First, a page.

User talk:El C/Southern Rhodesia

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Southern Rhodesia

Flag of BSA Co. Southern Rhodesia (1896-1923)
Flag of Southern Rhodesia colony (1923-1953)
Flag of British Governor in S. Rhodesia (1924-1951)

Southern Rhodesia was the name given to the Southern African territory (formerly South Zambezia) which was chartered from the British Government to be administered by Cecil Rhodes' British South Africa Company (1896-1923); a British self-governing colony (1923-1953); a federal territory in the Central African Federation (1953-1963); briefly, a self-governing colony again (1963-1964); an unrecognized nation having unilaterally declared independence under the Rhodesian Front (1965-1979); and briefly, the internationally unrecognized nation of Zimbabwe-Rhodesia (1979-1980). Since 1980, Rhodesia entirely ceased to exist and it is now the universally recognized independent Republic of Zimbabwe.


Both Southern and Northern Rhodesia were named after Cecil Rhodes, the British Empire-builder and an avid proponent of the Cape to Cairo approach. He is widely considered to be the most prominent figure in the European expansion into Southern Africa. Southern Rhodesia was first claimed in 1888 after Rhodes obtained mineral rights from local chiefs under questionable circumstances.

While its borders remained largely unchanged throughout the various stages in its history, for our purposes, Southern Rhodesia will only be depicted throughout the 1888-1964 period (for 1964-1979, see Rhodesia). The reason for this is that the name, Southern Rhodesia, became obsolete following the independence of Northern Rhodesia into Zambia, as only a single 'Rhodesia' remained in existence.

Following historiographical convention, the name Rhodesia and Southern Rhodesia are used interchangebly in this article, unlike Northern Rhodesia which is always stated as such. Southern and Northern Rhodesia are refered to jointly as 'the Rhodesias,' whereas Northern Rhodesia and Nyasaland jointly are the 'Northern Protectorates' or 'Northern Territories,' depending on the time frame.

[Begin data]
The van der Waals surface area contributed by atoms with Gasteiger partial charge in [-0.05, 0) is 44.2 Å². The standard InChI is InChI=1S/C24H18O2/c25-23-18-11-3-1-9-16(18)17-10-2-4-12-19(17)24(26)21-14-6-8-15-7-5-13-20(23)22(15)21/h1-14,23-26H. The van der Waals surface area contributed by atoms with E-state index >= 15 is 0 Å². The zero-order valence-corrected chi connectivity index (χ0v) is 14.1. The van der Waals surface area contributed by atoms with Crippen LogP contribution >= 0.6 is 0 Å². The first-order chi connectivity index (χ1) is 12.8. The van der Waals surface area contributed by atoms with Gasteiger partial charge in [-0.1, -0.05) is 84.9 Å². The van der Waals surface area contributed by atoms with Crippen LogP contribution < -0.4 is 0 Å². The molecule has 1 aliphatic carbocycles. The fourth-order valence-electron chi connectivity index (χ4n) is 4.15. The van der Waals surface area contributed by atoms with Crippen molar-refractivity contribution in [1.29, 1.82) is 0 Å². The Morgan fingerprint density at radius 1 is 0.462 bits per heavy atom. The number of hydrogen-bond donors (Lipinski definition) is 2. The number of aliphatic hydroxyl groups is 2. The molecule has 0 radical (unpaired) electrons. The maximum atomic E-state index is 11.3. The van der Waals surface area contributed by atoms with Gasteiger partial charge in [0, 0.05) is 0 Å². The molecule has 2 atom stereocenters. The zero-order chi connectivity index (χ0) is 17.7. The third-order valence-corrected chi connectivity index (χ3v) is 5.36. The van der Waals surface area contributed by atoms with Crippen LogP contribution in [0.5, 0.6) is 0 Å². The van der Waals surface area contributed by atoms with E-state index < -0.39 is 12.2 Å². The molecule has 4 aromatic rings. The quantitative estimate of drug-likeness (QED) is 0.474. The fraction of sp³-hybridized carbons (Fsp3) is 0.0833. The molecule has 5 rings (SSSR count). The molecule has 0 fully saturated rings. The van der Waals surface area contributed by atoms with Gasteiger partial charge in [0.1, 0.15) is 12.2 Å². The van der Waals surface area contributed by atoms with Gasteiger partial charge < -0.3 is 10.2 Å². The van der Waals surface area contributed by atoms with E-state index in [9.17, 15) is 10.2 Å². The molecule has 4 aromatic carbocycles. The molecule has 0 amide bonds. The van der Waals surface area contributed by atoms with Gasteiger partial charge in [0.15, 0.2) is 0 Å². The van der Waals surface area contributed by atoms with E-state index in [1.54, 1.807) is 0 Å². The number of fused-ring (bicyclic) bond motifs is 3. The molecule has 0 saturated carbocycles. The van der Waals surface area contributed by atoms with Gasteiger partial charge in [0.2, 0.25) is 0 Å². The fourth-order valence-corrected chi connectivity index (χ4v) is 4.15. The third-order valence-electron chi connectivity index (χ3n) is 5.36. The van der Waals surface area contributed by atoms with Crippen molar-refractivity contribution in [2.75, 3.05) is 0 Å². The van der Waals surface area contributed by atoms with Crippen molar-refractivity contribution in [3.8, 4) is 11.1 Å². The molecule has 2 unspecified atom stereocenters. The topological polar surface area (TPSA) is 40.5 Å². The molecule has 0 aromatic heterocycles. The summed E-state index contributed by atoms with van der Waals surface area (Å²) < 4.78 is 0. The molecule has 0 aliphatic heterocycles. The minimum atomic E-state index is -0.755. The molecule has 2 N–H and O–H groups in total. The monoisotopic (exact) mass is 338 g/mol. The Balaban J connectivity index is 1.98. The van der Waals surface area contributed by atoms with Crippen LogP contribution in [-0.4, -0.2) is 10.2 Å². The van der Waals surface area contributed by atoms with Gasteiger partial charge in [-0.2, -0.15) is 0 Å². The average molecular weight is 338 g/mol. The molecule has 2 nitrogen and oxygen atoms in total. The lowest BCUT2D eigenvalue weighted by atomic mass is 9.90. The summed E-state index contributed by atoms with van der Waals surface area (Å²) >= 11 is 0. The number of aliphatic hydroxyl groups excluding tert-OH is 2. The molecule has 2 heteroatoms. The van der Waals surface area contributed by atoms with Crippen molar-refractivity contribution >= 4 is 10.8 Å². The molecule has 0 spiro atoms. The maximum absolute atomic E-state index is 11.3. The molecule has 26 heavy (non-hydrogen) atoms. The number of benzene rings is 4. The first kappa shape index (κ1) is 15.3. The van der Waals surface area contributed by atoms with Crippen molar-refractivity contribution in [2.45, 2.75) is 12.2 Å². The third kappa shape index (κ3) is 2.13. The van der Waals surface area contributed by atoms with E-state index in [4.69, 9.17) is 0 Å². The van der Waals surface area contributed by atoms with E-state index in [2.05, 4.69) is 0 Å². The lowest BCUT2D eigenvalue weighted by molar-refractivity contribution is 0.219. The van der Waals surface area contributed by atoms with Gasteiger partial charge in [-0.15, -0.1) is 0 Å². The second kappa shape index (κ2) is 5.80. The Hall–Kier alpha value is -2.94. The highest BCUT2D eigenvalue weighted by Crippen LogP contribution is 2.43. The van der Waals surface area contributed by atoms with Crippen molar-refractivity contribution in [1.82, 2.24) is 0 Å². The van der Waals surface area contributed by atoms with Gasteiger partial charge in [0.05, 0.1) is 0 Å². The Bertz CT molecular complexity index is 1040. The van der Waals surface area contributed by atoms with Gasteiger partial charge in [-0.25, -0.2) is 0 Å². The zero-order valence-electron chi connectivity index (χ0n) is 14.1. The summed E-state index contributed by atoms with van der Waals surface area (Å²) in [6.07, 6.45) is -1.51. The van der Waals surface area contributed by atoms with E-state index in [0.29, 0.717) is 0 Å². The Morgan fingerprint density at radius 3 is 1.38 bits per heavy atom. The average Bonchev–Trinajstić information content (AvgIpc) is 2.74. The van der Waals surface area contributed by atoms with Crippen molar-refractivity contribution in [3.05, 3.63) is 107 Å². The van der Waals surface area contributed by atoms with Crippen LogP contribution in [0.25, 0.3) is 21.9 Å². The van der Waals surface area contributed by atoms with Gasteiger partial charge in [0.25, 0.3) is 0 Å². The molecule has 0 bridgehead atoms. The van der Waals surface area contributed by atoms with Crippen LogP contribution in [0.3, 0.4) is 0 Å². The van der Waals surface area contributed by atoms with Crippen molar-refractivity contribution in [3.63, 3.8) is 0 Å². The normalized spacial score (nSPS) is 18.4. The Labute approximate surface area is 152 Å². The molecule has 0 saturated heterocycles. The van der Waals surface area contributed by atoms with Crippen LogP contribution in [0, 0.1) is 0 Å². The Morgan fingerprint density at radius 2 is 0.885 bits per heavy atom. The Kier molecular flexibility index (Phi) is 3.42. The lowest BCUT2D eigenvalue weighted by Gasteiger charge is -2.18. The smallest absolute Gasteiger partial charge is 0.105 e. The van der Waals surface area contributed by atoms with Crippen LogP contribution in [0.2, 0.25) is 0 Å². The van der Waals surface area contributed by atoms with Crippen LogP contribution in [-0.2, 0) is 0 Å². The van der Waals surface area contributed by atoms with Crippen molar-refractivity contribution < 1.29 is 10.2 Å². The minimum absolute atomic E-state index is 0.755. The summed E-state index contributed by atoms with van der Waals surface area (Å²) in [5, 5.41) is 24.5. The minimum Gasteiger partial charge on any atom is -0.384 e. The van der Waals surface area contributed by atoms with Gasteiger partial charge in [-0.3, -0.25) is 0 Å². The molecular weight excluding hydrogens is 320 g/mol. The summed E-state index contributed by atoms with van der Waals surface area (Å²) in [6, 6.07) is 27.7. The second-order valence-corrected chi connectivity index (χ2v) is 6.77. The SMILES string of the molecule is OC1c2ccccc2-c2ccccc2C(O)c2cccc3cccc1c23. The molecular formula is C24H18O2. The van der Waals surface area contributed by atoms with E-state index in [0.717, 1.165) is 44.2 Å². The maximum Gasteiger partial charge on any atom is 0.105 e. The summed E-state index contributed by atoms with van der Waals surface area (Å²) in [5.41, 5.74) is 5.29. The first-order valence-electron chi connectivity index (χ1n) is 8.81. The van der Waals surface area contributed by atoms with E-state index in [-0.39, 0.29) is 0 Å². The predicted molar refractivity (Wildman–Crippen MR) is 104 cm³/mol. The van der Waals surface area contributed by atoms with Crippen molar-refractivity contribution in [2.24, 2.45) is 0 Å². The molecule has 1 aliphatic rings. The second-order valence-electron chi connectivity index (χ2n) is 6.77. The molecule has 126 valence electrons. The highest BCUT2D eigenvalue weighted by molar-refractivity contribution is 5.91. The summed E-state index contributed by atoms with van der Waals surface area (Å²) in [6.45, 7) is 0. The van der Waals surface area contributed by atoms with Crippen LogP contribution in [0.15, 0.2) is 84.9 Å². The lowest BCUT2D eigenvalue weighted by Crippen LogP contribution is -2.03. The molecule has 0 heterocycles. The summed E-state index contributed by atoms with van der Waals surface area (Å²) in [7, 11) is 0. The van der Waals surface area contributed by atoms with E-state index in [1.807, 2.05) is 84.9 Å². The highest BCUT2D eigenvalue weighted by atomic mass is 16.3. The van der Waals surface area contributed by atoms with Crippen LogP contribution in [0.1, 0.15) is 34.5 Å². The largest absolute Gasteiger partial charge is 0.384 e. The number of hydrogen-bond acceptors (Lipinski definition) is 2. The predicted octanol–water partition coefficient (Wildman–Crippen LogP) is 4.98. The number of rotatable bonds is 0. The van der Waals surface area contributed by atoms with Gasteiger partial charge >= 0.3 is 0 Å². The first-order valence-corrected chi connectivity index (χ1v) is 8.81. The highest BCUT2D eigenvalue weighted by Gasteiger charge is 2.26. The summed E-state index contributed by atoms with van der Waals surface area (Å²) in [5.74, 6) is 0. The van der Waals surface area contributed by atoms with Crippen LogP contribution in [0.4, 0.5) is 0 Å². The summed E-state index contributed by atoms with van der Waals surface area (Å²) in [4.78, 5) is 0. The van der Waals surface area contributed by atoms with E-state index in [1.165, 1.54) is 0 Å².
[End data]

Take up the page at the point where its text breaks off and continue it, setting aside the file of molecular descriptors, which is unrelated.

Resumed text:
Chartered Company, 1888-1923 (Expand)[edit]

Southern Rhodesia was administred by Cecil Rhodes' British South Africa Company rather than the Colonial Office. Virtually since its establishment, Southern Rhodesia's white settler population wavered between two different, often times hostile, traditions: that of relatively liberal Great Britain on the one hand, and the intolerant Republic of South Africa on the other. This became especially true following the formation of the Union of South Africa and the seperation of Northern Rhodesia (today an independent Zambia), as a protectorate, from Southern Rhodesia in 1910. Contd.

A Self-Governing Colony: the first deacade, 1923-1933[edit]

When in 1923, the charter of Cecil Rhodes’ BSA Co. expired, the European inhabitants of Southern Rhodesia gathered to vote in a referendum which was to decide whether the territory was to become a province of the Union of South Africa, or whether it would be a Self-Governing British colony. The Populists were in favour of Responsible Government while the Establishment were promoting Union with South Africa. Interestingly, in the following three decades this tendency was to almost entirely reverse itself, as the pro-British Populists, in less than a decade, were to become the Establishment, while the pro-South African Rhodesian Front was to assume reign under a wave of populism.